Avalanche Advisory

Issued: Thursday, February 16, 2017 7:00 AM Forecaster: Victor McNeil

Primary Problem

Secondary Problem


After a week of warm temperatures and little snow accumulation, the local mountains are heading back into winter. By the end of the weekend, forecasts are showing snowfall totals approaching 2’, with the heaviest snowfall today and Saturday. Winds are howling this morning with gusts recorded into the 50’s in the Northern Wallowa’s. The new snow will be falling on a variety of surfaces, from a melt freeze crust on S-W aspects up to 8,500’ and cold snow on N-NE aspects above 7,500’. With the amount of new snow and wind in the forecast, caution should be assumed on Wind Loaded terrain on N-E aspects at and above tree line. On S-W aspects expect to see Snow Sliding on the Crust, until it has enough time to adhere.


We are now offering the Kip Rand Memorial Hat as a way to remember the former director of the Wallowa Avy Center. Kip was a great friend and a great director. These commemorative hats can be purchased for $25 or free with a $50 donation. You can go to www.wallowaavalanchecenter.org and click the Donate Now button and pay via Pay Pal (insert that you want a Kip hat in notes), or you can send a check to PO Box 324 Joseph, OR 97846 and leave a note. Remember Kip Rand and help support the WAC.

Recent Activity

No recent activity to report. Keep updated with Facebook https://www.facebook.com/wallowaavalanchecenter/ and Instagram https://www.instagram.com/?hl=en through the weekend as conditions change.

Current Conditions

At 5 AM temperatures are still above freezing and the winds are strong, blowing out of the SSW in the Wallowa’s and Elkhorn’s. Northern Wallowa’s: At Mt. Howard it was 31° with a S wind at 20 MPH with gusts recorded at 45 MPH. Salt Creek Summit was reporting 36° with a SSW wind at 24 MPH. The Aneroid Lake Snotel was registering 35°. The Aneroid Snotel was above freezing last night, but does show some new accumulation, which may be rain or very heavy snow. Elkhorn’s: Anthony Lakes was reporting 29° with winds from the S at 19 MPH and gusts in the 30’s. No new snow was reported at A-Lakes. Southern Wallowa’s: The Schneider Meadow’s Snotel at 5,400’ was reporting 34° this morning. There was some precipitation at the Snotel, but may have come in the form of rain as temperatures did not dip below freezing last night. The Wallowa’s and Elkhorn’s have seen above average temperatures in the past 48 hours, with area Snotel sites recording max temperatures into the upper 40’s up to nearly 8,000’. We also haven’t had a hard freeze in the past 48 hours below 8,000’ with the temperature inversion. As we enter the weekend, weather forecasts are showing an active weather pattern, with lowering snow levels, strong winds from the SW and over 1’-2’ of snow. Today looks to be very stormy with 5-9” in the forecast for the Northern Wallowa’s and Elkhorn’s accompanied by winds in the 20’s-30’s by this afternoon. On Friday there will be a short break in the action, but then snowfall will return Friday night into Saturday. Expect wintery conditions through next week. There is a wind advisory in place for the Northern Wallowa’s this morning until 4 PM.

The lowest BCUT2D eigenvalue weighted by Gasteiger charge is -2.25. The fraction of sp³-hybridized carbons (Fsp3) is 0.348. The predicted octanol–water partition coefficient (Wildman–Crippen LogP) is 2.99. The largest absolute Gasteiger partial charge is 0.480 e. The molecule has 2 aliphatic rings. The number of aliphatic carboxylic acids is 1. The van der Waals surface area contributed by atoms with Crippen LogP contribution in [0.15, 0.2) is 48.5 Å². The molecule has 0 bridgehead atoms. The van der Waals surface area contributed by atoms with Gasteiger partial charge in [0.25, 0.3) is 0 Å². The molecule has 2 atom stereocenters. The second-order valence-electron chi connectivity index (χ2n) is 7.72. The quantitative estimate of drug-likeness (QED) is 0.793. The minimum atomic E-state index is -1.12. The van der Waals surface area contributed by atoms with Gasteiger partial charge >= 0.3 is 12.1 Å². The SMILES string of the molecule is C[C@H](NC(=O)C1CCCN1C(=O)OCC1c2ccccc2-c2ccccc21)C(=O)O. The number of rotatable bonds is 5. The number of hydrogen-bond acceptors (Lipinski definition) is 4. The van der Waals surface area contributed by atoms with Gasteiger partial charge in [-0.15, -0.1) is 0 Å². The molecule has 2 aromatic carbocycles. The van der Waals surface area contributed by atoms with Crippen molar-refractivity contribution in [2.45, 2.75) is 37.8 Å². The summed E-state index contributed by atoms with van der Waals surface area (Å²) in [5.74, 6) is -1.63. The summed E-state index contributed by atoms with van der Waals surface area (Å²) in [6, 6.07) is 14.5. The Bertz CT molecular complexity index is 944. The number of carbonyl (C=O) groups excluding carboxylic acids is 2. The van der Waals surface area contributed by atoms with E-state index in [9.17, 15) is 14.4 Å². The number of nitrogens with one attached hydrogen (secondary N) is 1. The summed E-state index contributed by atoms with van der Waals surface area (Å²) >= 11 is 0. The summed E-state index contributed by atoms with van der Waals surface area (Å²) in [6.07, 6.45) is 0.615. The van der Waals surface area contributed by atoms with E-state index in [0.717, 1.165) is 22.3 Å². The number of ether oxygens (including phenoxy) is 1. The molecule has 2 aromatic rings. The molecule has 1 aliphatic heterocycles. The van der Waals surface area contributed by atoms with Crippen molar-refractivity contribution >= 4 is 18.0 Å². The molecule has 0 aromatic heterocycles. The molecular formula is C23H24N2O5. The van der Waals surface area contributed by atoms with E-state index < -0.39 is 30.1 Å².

Avalanche Problem #1

Expect wind loading and cross loading on N-E aspects at and above tree line over the next few days. Winds are forecasted out of the S-SW-W into the 20’s through Sunday. Use caution on wind-loaded terrain >35 degrees as the weight of a skier or snowmobiler could tip the balance. Keep an eye out for the Natural Red Flags: shooting cracks, whumphing, strong winds and heavy precipitation. Stay clear of cornices, as many of them were weakened last Thursday with warm temperatures and rain on snow. I’ve noticed some cornices that were very close to collapsing this week and may only need the weight of a skier or rider to get them to release.


Increasing over next 48+ hours


Avalanche Problem #2

Forecasts are predicting up to 2’ of snowfall by Sunday night. If the mountains do receive significant snowfall in a short time period, use caution on slopes >35°, especially on S-W aspects. This new snow will have some weight to it and will take some time to bond to the melt freeze crust on solar aspects. The heaviest snowfall should occur today and Saturday. Daytime highs will be hovering around freezing, with lows in the mid 20’s overnight. The snow level will be around 3,500’-4,500’ through Sunday.

Increasing over next 72 hours


Mountain Weather

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General Annoucement

Michael Hatch will be issuing the next advisory on Thursday, February 23rd at 7AM. Stay updated with conditions via Facebook and Instagram. Please submit any observations you have as well on our observations page.

DISCLAIMER: This advisory does not apply to developed ski areas and avalanche terrain affecting highways.